Recently, I blogged about a new book that tackles the US healthcare system. Nathan Moore, a co-author of the book and current medical student at Washington University in St. Louis, Mo., was kind enough to take some time away from his studies to tell me more about The Health Care Handbook.
TheONC: You're a medical student at Washington University. What do you intend to practice upon graduating? What made you decide that you wanted to be a doctor?
Nathan Moore: I'm planning to go into internal medicine, likely primary care. I don't know if there's just one thing I can point to that made me decide to become a physician, but I really enjoy the mix of problem solving, research, and helping others.
TheONC: Why did you and Elizabeth Askin decide to tackle the US healthcare system?
Moore: Both Elisabeth and I struggled for years on our own to understand the healthcare system before we started medical school. The US healthcare system is incredibly complicated, but it's also incredibly important. It accounts for a sixth of our GPD and a tenth of employment in the US, so having a fundamental understanding is really important for those who work in the system. We had both been looking for neutral, easy-to-understand book that covered the basics of the whole system, and we were both surprised when we couldn't find one. We basically set out to write the book that we wanted.
TheONC: Why did you decide to publish the book in an electronic vs. traditional format?
Moore: We're publishing a physical version too (our paperback will be out in a couple of weeks; sign up on healthcarehandbook.com to be notified when it's ready) but we thought it was important to have an eBook because so many healthcare providers and students have moved towards that format. It's easy to update and sell and it saves a few trees along the way. However, I don't own an eBook reader, so I wanted to make a paperback too so I could read my own book.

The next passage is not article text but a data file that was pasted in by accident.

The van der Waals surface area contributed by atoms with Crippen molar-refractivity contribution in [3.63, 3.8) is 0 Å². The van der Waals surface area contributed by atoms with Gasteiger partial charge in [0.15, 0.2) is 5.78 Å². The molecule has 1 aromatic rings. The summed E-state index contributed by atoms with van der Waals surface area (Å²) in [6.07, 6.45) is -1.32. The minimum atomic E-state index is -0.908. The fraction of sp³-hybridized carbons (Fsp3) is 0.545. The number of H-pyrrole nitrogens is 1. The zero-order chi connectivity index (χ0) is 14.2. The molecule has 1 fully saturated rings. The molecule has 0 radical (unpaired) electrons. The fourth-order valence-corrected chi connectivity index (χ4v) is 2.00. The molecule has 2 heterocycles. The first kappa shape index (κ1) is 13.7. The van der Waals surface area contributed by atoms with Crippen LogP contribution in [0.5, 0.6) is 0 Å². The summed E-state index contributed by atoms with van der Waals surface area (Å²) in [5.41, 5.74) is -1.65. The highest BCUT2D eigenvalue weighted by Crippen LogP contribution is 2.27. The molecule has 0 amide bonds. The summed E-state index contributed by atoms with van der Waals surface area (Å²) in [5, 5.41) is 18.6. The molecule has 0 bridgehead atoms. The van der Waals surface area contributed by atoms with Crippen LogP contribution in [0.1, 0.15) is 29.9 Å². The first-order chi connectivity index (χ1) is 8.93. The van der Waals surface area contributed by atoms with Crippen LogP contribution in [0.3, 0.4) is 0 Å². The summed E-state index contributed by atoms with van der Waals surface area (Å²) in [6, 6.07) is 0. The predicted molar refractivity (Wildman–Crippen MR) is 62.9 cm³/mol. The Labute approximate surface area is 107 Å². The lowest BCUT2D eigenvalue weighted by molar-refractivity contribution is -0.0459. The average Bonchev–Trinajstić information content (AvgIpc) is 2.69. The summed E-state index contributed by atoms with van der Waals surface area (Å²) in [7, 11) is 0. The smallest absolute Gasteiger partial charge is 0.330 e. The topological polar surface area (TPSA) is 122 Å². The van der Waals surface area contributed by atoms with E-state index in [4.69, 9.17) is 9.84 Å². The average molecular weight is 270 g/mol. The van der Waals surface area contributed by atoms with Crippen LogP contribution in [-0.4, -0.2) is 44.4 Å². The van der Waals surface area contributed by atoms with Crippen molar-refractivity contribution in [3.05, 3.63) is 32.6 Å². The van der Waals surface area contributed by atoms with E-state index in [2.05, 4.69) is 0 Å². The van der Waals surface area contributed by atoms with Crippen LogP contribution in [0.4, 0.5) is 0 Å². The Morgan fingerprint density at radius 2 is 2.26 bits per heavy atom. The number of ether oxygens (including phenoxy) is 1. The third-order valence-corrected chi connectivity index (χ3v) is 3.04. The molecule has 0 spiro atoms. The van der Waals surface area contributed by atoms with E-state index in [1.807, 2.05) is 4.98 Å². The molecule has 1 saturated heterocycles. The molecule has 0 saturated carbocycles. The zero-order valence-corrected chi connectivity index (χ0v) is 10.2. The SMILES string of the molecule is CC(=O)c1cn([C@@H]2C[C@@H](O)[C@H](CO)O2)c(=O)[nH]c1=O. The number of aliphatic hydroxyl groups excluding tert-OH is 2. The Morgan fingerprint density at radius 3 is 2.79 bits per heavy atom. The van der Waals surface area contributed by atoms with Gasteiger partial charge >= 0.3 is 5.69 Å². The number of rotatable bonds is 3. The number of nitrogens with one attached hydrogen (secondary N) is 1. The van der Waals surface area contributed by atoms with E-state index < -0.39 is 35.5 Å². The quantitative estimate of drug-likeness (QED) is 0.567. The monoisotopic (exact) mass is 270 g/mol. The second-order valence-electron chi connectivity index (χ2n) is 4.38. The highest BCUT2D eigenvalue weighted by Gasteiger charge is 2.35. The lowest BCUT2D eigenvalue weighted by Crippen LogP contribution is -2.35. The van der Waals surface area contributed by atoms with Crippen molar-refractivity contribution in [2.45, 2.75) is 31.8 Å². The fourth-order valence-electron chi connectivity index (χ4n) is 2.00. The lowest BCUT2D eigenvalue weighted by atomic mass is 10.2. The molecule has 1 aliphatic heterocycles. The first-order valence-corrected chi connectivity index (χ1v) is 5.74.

TheONC: As you researched this book, what were the three biggest things you learned (in regards to being a future clinician) that surprised you about the US healthcare system?
Moore: Phew, that's a tough one... there were so many. I think the first would be that's there's no real US healthcare "system"; there's about seven of them. You've got the VA [Veteran's Administration], which is government-funded and provided; Medicare, which is a government-funded, privately provided; private hospitals and clinics; the Department of Defense; S-CHIP and Medicaid... the list goes on. Each mini-system has its own structure, rules, pros and cons, and set of issues.
Second, I was learning about the medical device industry. It's become a huge (and hugely important) industry in the healthcare field but most healthcare providers learn very little about it. For example, the vast majority of medical devices are approved by a process that's far more lenient than that for new drugs. Considering how prevalent medical devices are (think of pacemakers, knee replacements, MRI machines, etc.) it's somewhat unnerving.
Third, was actually how complex and convoluted the nursing system is. Trying to simply understand the different ways that nurses are educated and licensed took me about a week of research. Luckily I was able to learn from the dean of our local nursing school and Patricia Potter (author of Basic Nursing, among other books), who really took the time to explain the ins and outs to me. We're now working with the nursing school to develop an interdisciplinary education so that future physicians and nurses will know more about each other as they enter the hospital.
TheONC: What do you think will be the biggest impact of the Affordable Care Act for clinicians like oncology nurses?
Moore: That's a really tough question. It depends on how the ACA is implemented (or repealed), and the recent Supreme Court decision means that it'll likely differ state by state as well. Hopefully it'll lead to fewer patients who can't afford much-needed chemo treatments or follow-up oncology appointments. It'll likely also mean new delivery systems like Patient Centered Medical Homes and Accountable Care Organizations that will hopefully lead to improved outcomes and reduced cost. It may also lead to increased government regulation and even more forms to fill out. I won't pretend to know how it'll all turn out, but if healthcare costs in the US continue to spiral out of control, the way care is delivered in the country is going to change drastically, ACA or not.